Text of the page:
STAYING IN THE LINCOLNSHIRE WOLDS
Things to see and do
The following webpage is a useful source for a current list of special events and activities happening around our area. For more ideas see https://lovelincolnshirewolds.com/events and http://visitlincolnshire.com/
For some other activity ideas and specific area information please click on the tabs below, or visit our information hut at the CL and don’t forget there is a call and connect bus service available to help you get around www.lincsbus.info
Outdoor Activities and Other Activities
The Lincolnshire Wolds is an ideal destination offering stunning scenery, endless outdoor space and activities such as walking, cycling, horse riding, golf and fishing.
Within an Area of Outstanding Natural Beauty (AONB) and 50 miles of coastline, there’s a rich choice of natural environments to explore on foot, two wheels or horseback.
We’re very proud of our big skies here in Lincolnshire. What better way to enjoy their stunning beauty than gazing at the horizon on a pleasant stroll in the countryside? A haven for ramblers, The Viking Way lends itself to many an adventurous hiker across the picturesque Lincolnshire Wolds – one of the most unexpected yet beautiful features of the county’s diverse landscape.
Explore hidden valleys and soak up the views during the annual Lincolnshire Wolds Walking Festival. Follow in the footsteps of one of the most famous poetic voices of the 19th century on the Tennyson Trail weaving around Lincolnshire’s rolling landscapes that inspired Alfred Lord Tennyson, who was born and brought up in the county or try the Water Rail Way, a traffic-free path along the former Lincoln to Boston railway, brought to life with unique works of art, including Lincoln Red cows – as well as more inspiring sculpture celebrating Tennyson.
For woodland walks
- the Lincolnshire Limewoods, particularly Chambers Farm Wood, offer glorious walking throughout the year
- the ancient woods within Grimsthorpe Park are where King Henry VIII once hunted deer.
- Willingham Woods, situated just outside of Market Rasen, is a large woodland area with a number of trails to explore. Cyclists and horse-riders are allowed to visit the woods upon obtaining a permit. One trail is suitable for wheelchair users or anyone who may be less able.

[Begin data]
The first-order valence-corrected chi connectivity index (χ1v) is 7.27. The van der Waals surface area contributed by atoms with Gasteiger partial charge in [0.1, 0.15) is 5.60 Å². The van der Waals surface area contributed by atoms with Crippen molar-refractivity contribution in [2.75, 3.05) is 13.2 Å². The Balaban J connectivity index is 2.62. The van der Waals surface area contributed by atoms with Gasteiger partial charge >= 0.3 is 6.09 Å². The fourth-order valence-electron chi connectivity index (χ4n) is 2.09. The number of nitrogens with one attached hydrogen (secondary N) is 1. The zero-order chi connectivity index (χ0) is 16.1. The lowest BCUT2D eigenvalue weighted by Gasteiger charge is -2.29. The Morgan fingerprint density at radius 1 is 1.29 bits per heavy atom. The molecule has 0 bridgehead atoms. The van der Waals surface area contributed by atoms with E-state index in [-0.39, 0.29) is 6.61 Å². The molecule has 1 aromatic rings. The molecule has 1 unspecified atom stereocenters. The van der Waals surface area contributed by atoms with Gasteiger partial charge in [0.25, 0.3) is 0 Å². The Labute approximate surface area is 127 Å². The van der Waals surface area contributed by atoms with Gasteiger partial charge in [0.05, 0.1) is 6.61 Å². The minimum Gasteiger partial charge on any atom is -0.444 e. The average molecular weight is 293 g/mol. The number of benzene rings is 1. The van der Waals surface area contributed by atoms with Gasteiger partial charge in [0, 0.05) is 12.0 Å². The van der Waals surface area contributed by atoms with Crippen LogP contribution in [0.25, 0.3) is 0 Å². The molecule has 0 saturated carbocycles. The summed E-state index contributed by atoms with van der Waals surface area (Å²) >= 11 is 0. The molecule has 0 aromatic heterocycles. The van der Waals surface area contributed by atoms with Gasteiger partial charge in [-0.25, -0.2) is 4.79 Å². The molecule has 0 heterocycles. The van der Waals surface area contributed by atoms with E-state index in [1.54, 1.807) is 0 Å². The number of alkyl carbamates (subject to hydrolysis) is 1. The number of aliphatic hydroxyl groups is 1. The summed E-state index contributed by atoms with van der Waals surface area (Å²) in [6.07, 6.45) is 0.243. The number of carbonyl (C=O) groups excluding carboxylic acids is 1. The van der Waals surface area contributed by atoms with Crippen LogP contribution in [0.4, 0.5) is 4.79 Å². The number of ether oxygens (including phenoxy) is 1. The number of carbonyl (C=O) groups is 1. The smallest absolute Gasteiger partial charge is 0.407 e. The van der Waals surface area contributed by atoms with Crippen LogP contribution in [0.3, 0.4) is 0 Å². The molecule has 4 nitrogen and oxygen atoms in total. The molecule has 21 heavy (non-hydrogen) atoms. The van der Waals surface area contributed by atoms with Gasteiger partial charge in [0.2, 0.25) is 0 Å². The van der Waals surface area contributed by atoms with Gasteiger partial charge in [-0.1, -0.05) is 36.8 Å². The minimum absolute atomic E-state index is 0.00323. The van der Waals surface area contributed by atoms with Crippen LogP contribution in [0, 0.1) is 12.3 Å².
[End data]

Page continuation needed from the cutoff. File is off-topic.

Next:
Or how about a city tour? Join a Lincoln city guide on a Cathedral Quarter walking tour – or one with a twist, a Lincoln Ghost or Roman Walk.
For more information on walking and cycling routes in Lincolnshire and in the Wolds area, visit the Walking in Lincs Website and the Lincolnshire Wolds AONB Website.
Pedal power your way to relaxation! Take your pick from challenging trails for serious cyclists to fun easy-riding cycle routes, whether in the gently rolling Lincolnshire Wolds, coastal tracks and waterway trails.
And, of course, there are plenty of village pubs and traditional cafes for resting weary legs.
For a gentle, more leisurely ride stick to the flat country lanes and ancient bridleways, or try one of the less challenging Lincolnshire Wolds Cycle Routes, six trails suitable for cyclists of all abilities, from the beginner to the more advanced. For another cycle route that is on a flat surface try the Spa Trail that follows the mid section of the old Horncastle to Woodhall Junction railway line and part of the Horncastle Canal and also part of the Viking Way.
Or how about cycling past Lincoln Red cattle, Lincoln Longwool sheep and Curly Coatpigs and a Viking longship. Find them on the Water Rail Way, a traffic-free cycle path along the former Lincoln to Boston railway dotted with inspirational sculptures celebrating Lincolnshire wildlife as well as the words of Lincolnshire poet Alfred, Lord Tennyson.
Horses and Horse Riding